If there’s one striking thing about those PRISM slides, other than their hideous aesthetics, it’s that Apple’s allocated yellow oval, instead of a date, has the words “(added Oct 2012)” underneath it. That difference is most striking when you consider the fact that Apple competitor Microsoft cooperated with the government a full five years earlier.
The company, which denies ever having heard of PRISM, released its FISA request numbers today, starting on December 1st, 2012, through this May 2013. Though it’s plausible that the government would not have disclosed the name of the program, the NYT confirmed Apple’s participation in a government surveillance network designed to make data collection more efficient for the NSA — whatever that entails, like “a broad sweep for intelligence, like logs of certain search terms.”
From Claire Cain Miller’s article:
While handing over data in response to a legitimate FISA request is a legal requirement, making it easier for the government to get the information is not, which is why Twitter could decline to do so.
The October 2012 date is notable as coming a year after the death of Apple founder Steve Jobs. Perhaps, because it is an interesting coincidence, it’s led to speculation that Steve Jobs resisted systematic data collection from the NSA until his death. That statement was echoed on the record by NeXt developer Andrew Stone, who told Cult of Mac, “Steve Jobs would’ve rather died than give into that, even though he had a lot of friends at the NSA. Microsoft caved in first, then everyone else. Steve would’ve just never done it.”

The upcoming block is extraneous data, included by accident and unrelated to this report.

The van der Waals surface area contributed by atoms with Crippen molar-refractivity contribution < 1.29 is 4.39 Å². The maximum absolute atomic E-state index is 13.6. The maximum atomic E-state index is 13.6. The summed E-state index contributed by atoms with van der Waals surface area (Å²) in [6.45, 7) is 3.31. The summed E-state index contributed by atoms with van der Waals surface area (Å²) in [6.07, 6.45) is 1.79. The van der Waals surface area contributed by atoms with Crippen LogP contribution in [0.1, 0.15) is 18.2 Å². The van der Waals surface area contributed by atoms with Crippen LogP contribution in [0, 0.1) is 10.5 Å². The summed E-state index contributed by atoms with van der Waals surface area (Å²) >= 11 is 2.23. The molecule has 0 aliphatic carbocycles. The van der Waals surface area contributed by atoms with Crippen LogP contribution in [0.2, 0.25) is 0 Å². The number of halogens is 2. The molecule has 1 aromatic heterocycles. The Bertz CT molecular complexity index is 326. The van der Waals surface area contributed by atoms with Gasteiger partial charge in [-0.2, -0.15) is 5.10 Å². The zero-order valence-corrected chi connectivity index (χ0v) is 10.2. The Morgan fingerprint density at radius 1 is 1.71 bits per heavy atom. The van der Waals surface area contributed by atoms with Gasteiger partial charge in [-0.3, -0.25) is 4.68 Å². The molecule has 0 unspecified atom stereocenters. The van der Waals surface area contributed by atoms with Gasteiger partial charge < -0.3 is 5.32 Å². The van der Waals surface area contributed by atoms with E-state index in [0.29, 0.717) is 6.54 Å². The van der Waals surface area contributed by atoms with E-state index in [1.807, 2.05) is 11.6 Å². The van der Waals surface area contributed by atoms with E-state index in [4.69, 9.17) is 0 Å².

The speculation, which I’ve heard from a couple of sources, has grounds. NeXT was publicly a vendor for the NSA and many other security agencies, and Jobs had many contacts at the agency who perhaps had offered him immunity. It could be that his connections, Apple’s brand popularity or straight-up his legend allowed him to escape Microsoft’s, which had been embroiled in a series of antitrust cases up until then, or Yahoo’s fates.
All of these explanations make sense, though it could be something like the Twitter loophole that caused Apple’s tardiness. In Twitter’s case most of its data is public, so it’s not that big of a loss to the NSA until it becomes more of a communication node. Perhaps only recently did Apple collect the kinds of data the government would want, like the metadata around iMessage, which, though encrypted, doesn’t pass the “mud puddle” test.
We will likely never know what Jobs did in those last few years as PRISM loomed ever larger, but whatever he did it looks like he held out as long as he could. The image of Steve Jobs playing chicken with Uncle Sam fits right into his myth. Even if it is just a myth.
[Prism photo by Adam Hart-Davis]